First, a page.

San Marco and San Polo are the most popular (and crowded). However, there are plenty of others that are worth seeing.
Some other Sestieri we recommend worth visiting include Castello, Cannaregio, Dorsoduro and San Croce, where you can get lost in their beautiful, quiet streets.
- Explore the city via the canals
If there’s one thing you must do while in Venice, it’s to go on a gondola ride through the canals.
There are plenty of different ways to experience Venice’s canals, depending on your budget. You can go all out and book a private gondola ride, opt for the mid-range shared gondola option or choose the most affordable option and tour the Grand Canal via Vaporetto.
No matter how you choose to explore the canals, you will be blown away by the views of Venice as you get taken throughout the city.
- Take a day trip to Murano or Burano
One of the best ways to spend a day in Venice is to venture out and visit one of the nearby islands, Murano or Burano.
Burano is the most famous of the two and is one of the most colourful islands in the world. Burano is also renowned for its lace, while Murano is known for its glass making.
The only Vaporetto that goes to Burano and Murano is route 12, which departs from Fondamente Nove in northern Venice.
The best things to do on both islands are to wander through the beautiful streets, indulge in delicious gelato and take in your surroundings.
Some of the best restaurants to dine at in Venice include:
- La Zucca
- Terrazza Danieli
- Enoteca Al Volto
- Trattoria al Gatto Nero
- Al Covo
Things to consider in Venice
Venice is one of the most famous cities in the world, attracting 20 million tourists every year. So, if you want to beat the crowds and the heat, avoid going in the summer. However, if you do visit in the summer, be sure to get up early to make the most out of your time there.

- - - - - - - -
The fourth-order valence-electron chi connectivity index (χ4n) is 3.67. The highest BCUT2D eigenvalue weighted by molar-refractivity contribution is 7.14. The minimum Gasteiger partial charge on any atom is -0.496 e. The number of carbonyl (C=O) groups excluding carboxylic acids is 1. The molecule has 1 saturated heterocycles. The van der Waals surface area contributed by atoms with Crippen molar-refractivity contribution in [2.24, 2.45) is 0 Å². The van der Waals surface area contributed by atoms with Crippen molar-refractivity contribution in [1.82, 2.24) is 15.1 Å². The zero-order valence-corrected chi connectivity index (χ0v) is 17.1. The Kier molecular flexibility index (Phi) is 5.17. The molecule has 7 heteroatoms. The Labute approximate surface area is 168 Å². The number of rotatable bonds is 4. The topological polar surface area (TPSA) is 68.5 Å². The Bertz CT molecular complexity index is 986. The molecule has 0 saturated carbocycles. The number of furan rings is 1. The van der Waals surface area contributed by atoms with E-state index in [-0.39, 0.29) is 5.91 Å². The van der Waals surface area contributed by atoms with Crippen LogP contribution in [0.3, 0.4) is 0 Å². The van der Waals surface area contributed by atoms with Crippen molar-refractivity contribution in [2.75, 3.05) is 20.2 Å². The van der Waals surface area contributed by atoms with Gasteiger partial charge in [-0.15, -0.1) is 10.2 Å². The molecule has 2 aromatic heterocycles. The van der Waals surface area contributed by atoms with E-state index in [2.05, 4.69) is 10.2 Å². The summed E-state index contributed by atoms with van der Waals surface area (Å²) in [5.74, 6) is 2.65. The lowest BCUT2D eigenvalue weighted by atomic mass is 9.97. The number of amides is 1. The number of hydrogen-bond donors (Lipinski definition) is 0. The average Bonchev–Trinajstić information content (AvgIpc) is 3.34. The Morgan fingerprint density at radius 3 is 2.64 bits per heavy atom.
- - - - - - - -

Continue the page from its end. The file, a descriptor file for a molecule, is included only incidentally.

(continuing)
The best time of year to visit Venice to avoid crowds, the heat and soaring accommodation prices is spring and autumn.
How to Get Around Italy
Within each destination outlined in this two-week Italy itinerary, the best way to get around is by walking. Walking allows you to go at your own pace and wander streets you wouldn’t if you were to drive or catch public transport.
However, getting between the destinations on this itinerary requires different modes of transport.
Catching the train is one of the most popular and efficient ways to get around Italy. However, remember that strikes can sometimes happen and interfere with your plans.
Booking your train tickets in advance is advised, especially if you’re travelling on high-speed trains, as the prices get higher the closer you get to the date. However, if you’re travelling on regional trains, the prices are fixed so you don’t have to book ahead.
Renting a car to drive through Italy is popular, but there are a few things to consider.
Cars are restricted from driving into the historical centres of most cities, including Venice and Florence. There are also towns where there is limited/no parking, making it hard to take a car there.
With the destinations on this itinerary, the best way to get around is by train.
Flying in Italy is only beneficial if you travel long distances, such as from Rome to Venice.
However, with the destinations on this list and the beautiful scenery along the way, the best way to get between destinations is by train.
The Ultimate 2 Week Italy Itinerary
So there you have it, the ultimate two-week Italy itinerary, taking you from Rome north to the beautiful city of Venice.
If it’s your first time visiting Italy and you want to tick off the most popular places in the country, this itinerary will help you do just that.
As you travel through the northern regions of Italy, you will be blown away by the everchanging landscapes and jaw-dropping sights you’ll see along the way.
From wandering around Vatican City to watching the sunsets in Cinque Terre to gliding along the canals in Venice, there are so many incredible things to see and do on this itinerary.
Whether you take this trip in spring, summer or autumn, it will definitely be one to remember.